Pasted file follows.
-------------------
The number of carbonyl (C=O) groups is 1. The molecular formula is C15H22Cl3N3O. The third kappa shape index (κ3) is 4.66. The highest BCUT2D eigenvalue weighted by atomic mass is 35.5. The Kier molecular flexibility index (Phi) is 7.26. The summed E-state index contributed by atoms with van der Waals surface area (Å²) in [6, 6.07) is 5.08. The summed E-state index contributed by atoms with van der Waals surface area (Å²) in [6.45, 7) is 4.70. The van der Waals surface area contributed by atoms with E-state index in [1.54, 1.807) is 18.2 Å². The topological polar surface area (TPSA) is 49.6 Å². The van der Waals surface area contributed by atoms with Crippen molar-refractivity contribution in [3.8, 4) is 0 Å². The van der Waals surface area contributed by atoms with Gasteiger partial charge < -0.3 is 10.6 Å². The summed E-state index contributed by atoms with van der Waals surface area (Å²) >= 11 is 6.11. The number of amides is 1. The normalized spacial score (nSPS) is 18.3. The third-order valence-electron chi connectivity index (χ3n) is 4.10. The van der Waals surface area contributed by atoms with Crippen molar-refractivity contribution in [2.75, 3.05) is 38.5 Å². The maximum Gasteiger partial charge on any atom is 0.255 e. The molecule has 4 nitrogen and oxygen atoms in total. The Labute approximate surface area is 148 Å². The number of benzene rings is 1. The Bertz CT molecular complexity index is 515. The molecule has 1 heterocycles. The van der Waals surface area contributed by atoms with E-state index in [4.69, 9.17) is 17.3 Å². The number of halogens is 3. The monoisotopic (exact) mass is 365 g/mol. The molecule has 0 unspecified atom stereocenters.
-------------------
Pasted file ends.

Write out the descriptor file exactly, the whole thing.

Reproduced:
The number of carbonyl (C=O) groups is 1. The molecular formula is C15H22Cl3N3O. The third kappa shape index (κ3) is 4.66. The highest BCUT2D eigenvalue weighted by atomic mass is 35.5. The Kier molecular flexibility index (Phi) is 7.26. The summed E-state index contributed by atoms with van der Waals surface area (Å²) in [6, 6.07) is 5.08. The summed E-state index contributed by atoms with van der Waals surface area (Å²) in [6.45, 7) is 4.70. The van der Waals surface area contributed by atoms with E-state index in [1.54, 1.807) is 18.2 Å². The topological polar surface area (TPSA) is 49.6 Å². The van der Waals surface area contributed by atoms with Crippen molar-refractivity contribution in [3.8, 4) is 0 Å². The van der Waals surface area contributed by atoms with Gasteiger partial charge < -0.3 is 10.6 Å². The summed E-state index contributed by atoms with van der Waals surface area (Å²) >= 11 is 6.11. The number of amides is 1. The normalized spacial score (nSPS) is 18.3. The third-order valence-electron chi connectivity index (χ3n) is 4.10. The van der Waals surface area contributed by atoms with Crippen molar-refractivity contribution in [2.75, 3.05) is 38.5 Å². The maximum Gasteiger partial charge on any atom is 0.255 e. The molecule has 4 nitrogen and oxygen atoms in total. The Labute approximate surface area is 148 Å². The number of benzene rings is 1. The Bertz CT molecular complexity index is 515. The molecule has 1 heterocycles. The van der Waals surface area contributed by atoms with E-state index in [4.69, 9.17) is 17.3 Å². The number of halogens is 3. The monoisotopic (exact) mass is 365 g/mol. The molecule has 0 unspecified atom stereocenters.